Thomas Jefferson once observed, “The whole art of government consists in the art of being honest.” When government regulators abandon this principle by saying one thing but doing the opposite, they harm not only those directly regulated, but the American public as well.
By law, regulators cannot burden us or restrict important aspects of our lives without providing public notice of a proposed rule, allowing a meaningful opportunity to comment on the proposed rule’s text, and either implementing comments received or explaining why they did not.
These requirements mean that changes made to proposed regulations must be consistent with, or a “logical outgrowth” of, the original proposals — that is, the public can anticipate those changes. If changes are not a “logical outgrowth,” agencies must provide another opportunity for public comment. This principle permits agencies to modify their approaches in response to comments, but precludes alterations that deprive the public of adequate notice and meaningful opportunity to comment.
Recent developments, however, suggest that financial regulators may be giving short shrift to these fundamental, nondiscretionary requirements.
To inform and fine-tune complex rule making, agencies often pose questions. For example, if a rule proposes a 10 percent threshold, an agency might ask, “Should the threshold be higher or lower, and why?” Although the agency is uncertain of the precise threshold, the public understands a threshold is contemplated. In such cases, a final rule imposing a different threshold would likely be a “logical outgrowth.”
Questions can also enable agencies to explore different alternatives not embodied in the text of a proposed rule. If an agency chooses such alternatives, it must include the alternatives in a reproposed rule to provide for notice and comment.
Rules adopted without following this principle can impose serious unintended consequences on the public and on legitimate business operations, resulting in regulations that fail to achieve their objectives while causing regulatory compliance costs to soar. For example, financial regulators last December inappropriately approved a final set of implementing regulations for the Volcker Rule, which governs bank investments, by incorporating into the final rule text alternatives referenced only in questions, untethered to text of the proposed regulations. This resulted in a need for emergency action to avoid imposing $600 million in losses on small community banks — an action that could have been avoided by another notice-and-comment opportunity.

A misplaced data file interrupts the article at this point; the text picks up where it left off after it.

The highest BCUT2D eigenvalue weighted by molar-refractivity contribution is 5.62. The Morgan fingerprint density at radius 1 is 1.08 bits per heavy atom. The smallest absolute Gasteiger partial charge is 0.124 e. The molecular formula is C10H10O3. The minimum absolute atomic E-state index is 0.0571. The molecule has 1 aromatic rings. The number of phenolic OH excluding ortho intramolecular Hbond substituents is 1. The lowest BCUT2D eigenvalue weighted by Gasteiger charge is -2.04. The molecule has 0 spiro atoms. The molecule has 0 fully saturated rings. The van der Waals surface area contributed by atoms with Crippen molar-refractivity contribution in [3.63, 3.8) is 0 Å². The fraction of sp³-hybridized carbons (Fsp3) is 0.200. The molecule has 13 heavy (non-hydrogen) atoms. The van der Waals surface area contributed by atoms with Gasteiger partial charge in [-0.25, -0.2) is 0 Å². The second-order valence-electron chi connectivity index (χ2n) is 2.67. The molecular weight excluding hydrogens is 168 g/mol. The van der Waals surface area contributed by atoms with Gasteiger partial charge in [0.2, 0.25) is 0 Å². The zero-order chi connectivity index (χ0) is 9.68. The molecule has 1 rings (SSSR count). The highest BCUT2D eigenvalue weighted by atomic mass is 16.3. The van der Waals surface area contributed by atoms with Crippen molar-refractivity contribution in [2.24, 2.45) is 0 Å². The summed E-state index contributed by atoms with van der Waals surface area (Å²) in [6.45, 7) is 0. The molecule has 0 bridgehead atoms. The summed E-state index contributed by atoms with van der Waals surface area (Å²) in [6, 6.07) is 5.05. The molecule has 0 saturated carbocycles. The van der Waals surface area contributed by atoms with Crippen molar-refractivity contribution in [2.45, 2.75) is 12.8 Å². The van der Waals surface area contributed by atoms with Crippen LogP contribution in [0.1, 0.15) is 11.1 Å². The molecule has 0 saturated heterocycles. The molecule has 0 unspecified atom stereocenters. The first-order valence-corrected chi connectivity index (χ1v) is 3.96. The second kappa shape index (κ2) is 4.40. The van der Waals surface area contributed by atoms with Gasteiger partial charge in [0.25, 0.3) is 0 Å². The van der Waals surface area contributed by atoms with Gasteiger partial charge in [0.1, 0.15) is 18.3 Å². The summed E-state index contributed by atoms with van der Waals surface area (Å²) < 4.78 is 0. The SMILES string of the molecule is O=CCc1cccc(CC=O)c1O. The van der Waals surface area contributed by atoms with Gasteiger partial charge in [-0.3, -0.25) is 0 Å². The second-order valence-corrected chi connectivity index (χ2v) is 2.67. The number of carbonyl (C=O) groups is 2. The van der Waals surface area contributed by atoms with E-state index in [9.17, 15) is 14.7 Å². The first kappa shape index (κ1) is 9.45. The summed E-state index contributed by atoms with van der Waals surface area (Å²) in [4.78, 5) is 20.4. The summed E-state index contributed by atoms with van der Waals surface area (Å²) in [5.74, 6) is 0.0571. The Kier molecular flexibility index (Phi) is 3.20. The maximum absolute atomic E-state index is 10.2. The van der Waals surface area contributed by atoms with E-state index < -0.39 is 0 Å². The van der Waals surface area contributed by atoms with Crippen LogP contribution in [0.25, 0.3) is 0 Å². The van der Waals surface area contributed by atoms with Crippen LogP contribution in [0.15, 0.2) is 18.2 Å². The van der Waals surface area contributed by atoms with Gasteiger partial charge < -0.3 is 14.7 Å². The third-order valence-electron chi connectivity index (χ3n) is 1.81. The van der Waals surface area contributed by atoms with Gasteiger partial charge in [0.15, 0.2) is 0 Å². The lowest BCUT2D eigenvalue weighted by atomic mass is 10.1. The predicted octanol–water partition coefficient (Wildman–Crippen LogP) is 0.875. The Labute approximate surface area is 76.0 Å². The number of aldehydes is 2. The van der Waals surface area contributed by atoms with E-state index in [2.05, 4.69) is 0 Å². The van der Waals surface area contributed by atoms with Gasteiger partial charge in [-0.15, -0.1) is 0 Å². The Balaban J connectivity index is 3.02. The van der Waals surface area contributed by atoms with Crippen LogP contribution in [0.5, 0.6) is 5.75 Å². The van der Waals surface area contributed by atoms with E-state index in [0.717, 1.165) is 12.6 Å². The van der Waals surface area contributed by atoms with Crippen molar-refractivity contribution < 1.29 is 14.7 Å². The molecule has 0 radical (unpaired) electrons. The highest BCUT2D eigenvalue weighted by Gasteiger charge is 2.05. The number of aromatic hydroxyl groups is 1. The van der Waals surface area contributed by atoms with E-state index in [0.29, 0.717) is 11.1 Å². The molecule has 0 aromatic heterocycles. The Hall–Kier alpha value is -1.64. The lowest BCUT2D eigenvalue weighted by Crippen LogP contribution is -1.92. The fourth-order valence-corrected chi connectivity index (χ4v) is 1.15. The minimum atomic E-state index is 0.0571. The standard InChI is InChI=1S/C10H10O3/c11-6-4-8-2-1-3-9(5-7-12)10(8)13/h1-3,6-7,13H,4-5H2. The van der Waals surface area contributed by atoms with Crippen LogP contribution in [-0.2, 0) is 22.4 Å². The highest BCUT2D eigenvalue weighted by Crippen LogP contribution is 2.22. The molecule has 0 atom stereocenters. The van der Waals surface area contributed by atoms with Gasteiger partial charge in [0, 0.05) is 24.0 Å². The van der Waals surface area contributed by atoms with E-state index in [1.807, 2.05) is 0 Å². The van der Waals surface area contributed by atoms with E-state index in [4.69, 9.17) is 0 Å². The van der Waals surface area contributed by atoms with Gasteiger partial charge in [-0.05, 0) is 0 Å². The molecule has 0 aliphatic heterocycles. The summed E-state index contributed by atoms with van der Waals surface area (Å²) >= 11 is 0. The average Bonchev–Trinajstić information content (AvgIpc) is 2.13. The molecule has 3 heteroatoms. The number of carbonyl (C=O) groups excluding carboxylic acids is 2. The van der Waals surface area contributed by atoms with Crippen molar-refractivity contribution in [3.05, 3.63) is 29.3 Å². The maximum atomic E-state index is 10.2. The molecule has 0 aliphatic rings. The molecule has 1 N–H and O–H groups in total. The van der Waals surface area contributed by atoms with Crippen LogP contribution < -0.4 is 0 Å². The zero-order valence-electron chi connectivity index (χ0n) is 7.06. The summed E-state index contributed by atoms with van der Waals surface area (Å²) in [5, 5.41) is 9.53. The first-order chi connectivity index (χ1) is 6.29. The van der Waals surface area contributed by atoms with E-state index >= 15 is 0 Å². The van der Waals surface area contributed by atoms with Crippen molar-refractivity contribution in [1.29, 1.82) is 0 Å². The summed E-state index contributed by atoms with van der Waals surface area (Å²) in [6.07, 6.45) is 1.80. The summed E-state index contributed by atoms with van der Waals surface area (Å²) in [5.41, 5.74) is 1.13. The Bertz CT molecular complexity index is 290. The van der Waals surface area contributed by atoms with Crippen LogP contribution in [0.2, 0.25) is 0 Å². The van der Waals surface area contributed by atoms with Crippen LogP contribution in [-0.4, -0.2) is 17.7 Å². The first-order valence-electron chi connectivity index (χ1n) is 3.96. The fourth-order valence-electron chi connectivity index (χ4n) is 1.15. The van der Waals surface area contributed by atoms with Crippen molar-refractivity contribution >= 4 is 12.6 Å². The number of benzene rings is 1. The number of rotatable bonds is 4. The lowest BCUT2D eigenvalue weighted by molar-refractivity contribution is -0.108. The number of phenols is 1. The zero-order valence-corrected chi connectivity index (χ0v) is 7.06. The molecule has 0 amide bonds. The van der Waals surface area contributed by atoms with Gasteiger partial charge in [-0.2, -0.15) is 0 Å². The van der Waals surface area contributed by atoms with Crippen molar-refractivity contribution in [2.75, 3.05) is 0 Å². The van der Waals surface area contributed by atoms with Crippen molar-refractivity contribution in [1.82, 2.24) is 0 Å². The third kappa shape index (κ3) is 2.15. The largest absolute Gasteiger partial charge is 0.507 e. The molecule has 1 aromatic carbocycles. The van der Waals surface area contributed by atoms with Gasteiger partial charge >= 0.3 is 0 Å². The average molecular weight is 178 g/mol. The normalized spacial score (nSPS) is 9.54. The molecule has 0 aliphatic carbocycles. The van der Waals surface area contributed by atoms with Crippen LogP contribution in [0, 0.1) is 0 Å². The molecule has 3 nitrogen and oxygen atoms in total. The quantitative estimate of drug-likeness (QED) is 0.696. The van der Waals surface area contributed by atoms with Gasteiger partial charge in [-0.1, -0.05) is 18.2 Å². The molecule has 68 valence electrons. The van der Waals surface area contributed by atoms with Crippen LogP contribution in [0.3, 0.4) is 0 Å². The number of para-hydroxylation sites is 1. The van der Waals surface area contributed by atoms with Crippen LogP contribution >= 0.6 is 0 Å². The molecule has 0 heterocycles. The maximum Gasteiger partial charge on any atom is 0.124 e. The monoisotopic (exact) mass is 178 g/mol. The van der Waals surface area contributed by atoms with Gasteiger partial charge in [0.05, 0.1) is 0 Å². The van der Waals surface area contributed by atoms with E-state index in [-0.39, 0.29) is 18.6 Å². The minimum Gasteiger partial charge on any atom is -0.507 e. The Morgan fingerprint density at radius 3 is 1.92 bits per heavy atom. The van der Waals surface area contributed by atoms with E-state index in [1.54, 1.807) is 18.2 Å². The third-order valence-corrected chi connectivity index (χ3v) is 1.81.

Recently, the Securities and Exchange Commission (SEC) has utilized questions that short-circuit standard notice-and-comment procedures, especially where its questions explicitly advise that it is “not proposing” an alternative. The apparent rationale for these “shadow proposals” is that alluding to alternatives in questions provides sufficient notice the agency might implement those alternatives — even though it explicitly stated it was not contemplating alternatives for inclusion in the final rule. The agency receives few comments on such questions because of its representation that alternatives are not actually being proposed and because no text exists to permit public understanding of these non-alternatives’ contours. Worse, the public cannot consider meaningful economic analyses of implied — but explicitly unproposed — alternatives.
This last factor is particularly significant. SEC rules have recently been successfully challenged in court, largely as a result of economic-analysis deficiencies. Considerable staff effort is being expended to reverse that trend, but shadow proposals sidestep the SEC’s rigorous new process. After all, it is a waste of resources to perform economic analyses on alternatives explicitly not being proposed (and such non-proposals are rarely detailed enough to allow analysis in any case).
Sound regulatory policies demand that such shadow proposals be clearly and honestly identified as alternatives, with alternative-rule text and supporting economic analysis included in the initial notice for comment. Otherwise, principles of honest government require that if the agency ultimately chooses to pursue such alternatives, the rule should be reproposed, accompanied by new text and robust economic analyses.
Those responsible for ensuring truth in financial reporting and securities transactions should treat their rule making equally truthfully. The SEC should not require the public to comb through every word in proposing releases hundreds of pages long to guess which of the dozens or hundreds of questions might lead to alternative approaches (and what those approaches may be). In short, the SEC should not act like Humpty Dumpty in “Through the Looking-Glass,” who scornfully told Alice, “When I use a word, it means just what I choose it to mean — neither more nor less.” Instead, it should emulate Horton in “Horton Hatches the Egg,” who proudly pronounced, “I said what I meant, and I meant what I said.”
Daniel M. Gallagher is a member of the Securities and Exchange Commission. Harvey L. Pitt, CEO of Kalorama Partners, is a former chairman of the commission.